A Great Game: The Forgotten Leafs & the Rise of Professional Hockey
By Stephen J. Harper
(Simon & Schuster Canada, 352 pages, $34.99)
By Michael Sobota
Yes, Stephen J. is that Harper, Canada’s prime minister. And yes, he did write this book, explaining in at least one interview that he worked on it for “about 15 minutes a day,” on his own time, for the past 10 years.
Reading A Great Game is a little like moving through a thick, cold and dark winter. It is full of obscure names and data, games and scores, teams and owners and coaches and players, that felt like a narrative blizzard.
So much so, that I frequently had to stop and shovel myself out from under this blizzard of metadata. And, just like our real winter, when I would begin the next chapter, Snow plow Harper would come by and plug up my reading path all over again.
The book looks at the very early days of hockey, from just after Confederation until approximately the First World War. It is interesting to read that most hockey was played in outdoor rinks, not much more than open fields, with ice conditions totally dependent on the weather.
Some games were played out in barely frozen mud. There were no Zambonis, no electronic scoreboards, no between-period commentary. In Harper’s meticulous chronicling, however, there was much of what we still observe today: fighting both on and off ice, scheming and manipulative owners and managers, fierce rivalries between city teams and between Canada’s major cities themselves.
Harper makes a case for the development of hockey as a nation builder in the same metaphorical way as the great trans-canadian railway. He focuses his story on the beginnings of “the sport” in Toronto, where certain elements battled to keep hockey amateur, meaning without pay. This notion rose from a colonial consciousness rooted in Victorian England. Money would sully the purity of athleticism.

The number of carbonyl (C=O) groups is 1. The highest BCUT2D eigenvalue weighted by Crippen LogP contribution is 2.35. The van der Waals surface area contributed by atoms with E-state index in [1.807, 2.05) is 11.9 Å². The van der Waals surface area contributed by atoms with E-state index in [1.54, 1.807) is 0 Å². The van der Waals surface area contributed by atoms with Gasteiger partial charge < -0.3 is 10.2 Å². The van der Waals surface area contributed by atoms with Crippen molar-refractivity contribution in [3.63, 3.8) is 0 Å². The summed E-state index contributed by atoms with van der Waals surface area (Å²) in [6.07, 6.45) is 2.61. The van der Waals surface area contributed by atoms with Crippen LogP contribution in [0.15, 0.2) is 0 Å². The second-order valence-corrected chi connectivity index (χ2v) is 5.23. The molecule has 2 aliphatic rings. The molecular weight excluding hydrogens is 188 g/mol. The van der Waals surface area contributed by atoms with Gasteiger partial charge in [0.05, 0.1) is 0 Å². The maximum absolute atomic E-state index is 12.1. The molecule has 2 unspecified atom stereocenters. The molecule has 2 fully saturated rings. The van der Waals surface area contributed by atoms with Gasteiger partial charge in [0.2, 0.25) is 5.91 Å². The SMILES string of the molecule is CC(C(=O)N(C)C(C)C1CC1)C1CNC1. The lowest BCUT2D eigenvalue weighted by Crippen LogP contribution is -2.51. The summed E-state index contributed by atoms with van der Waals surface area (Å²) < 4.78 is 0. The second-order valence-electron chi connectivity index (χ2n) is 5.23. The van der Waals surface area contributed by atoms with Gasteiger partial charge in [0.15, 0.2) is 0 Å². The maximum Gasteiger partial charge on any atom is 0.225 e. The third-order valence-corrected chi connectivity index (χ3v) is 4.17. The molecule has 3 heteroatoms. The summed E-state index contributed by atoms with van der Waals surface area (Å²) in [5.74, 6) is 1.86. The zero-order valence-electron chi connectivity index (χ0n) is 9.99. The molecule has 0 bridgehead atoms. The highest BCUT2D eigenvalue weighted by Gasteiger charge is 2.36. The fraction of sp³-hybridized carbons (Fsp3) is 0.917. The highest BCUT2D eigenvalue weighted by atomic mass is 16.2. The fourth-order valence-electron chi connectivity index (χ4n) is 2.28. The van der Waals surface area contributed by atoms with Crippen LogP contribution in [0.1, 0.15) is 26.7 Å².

The chief proponent of true amateurism was John Ross Robertson, the founder of The Toronto Telegram “which, by the end of the nineteenth century, was the nation’s most powerful newspaper.”
Harper also describes Robertson as having the “reputation (of) a puritanical tyrant.” This core belief that sport was pure and noble when it was not done for pay infused the Olympic movement, covering all athletes.
And though we have moved rapidly into an era where professional hockey franchises rival the net value of some Canadian cities and some athletes are paid more than prime ministers or surgeons, the core concept still claims some resonance, at least at the level where it all begins: in your neighbourhood street.
A Great Game is also, ironically, a perfectly Canadian title for a book on hockey. It is not The Great Game, or The Greatest Game. It is simply and humbly “a great game,” amongst all the other ones.
So did Stephen J. Harper really write this? Can a work of history so dense in detail and layered in vivid portraits of the time be written in daily, 15-minute periods over a decade? Mr. Harper readily admits he had help. He generously credits a full-time Calgary researcher, Greg Stoicoiu, and the well-known writer and hockey historian Roy McGregor, who Simon & Schuster hired to personally edit the book and guide it toward publication.
In the final analysis, it is a Canadian history book more so than a passionate hockey read. And one in which to indulge these long, dark weeks of winter.
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(Michael Sobota is a Thunder Bay-based writer.)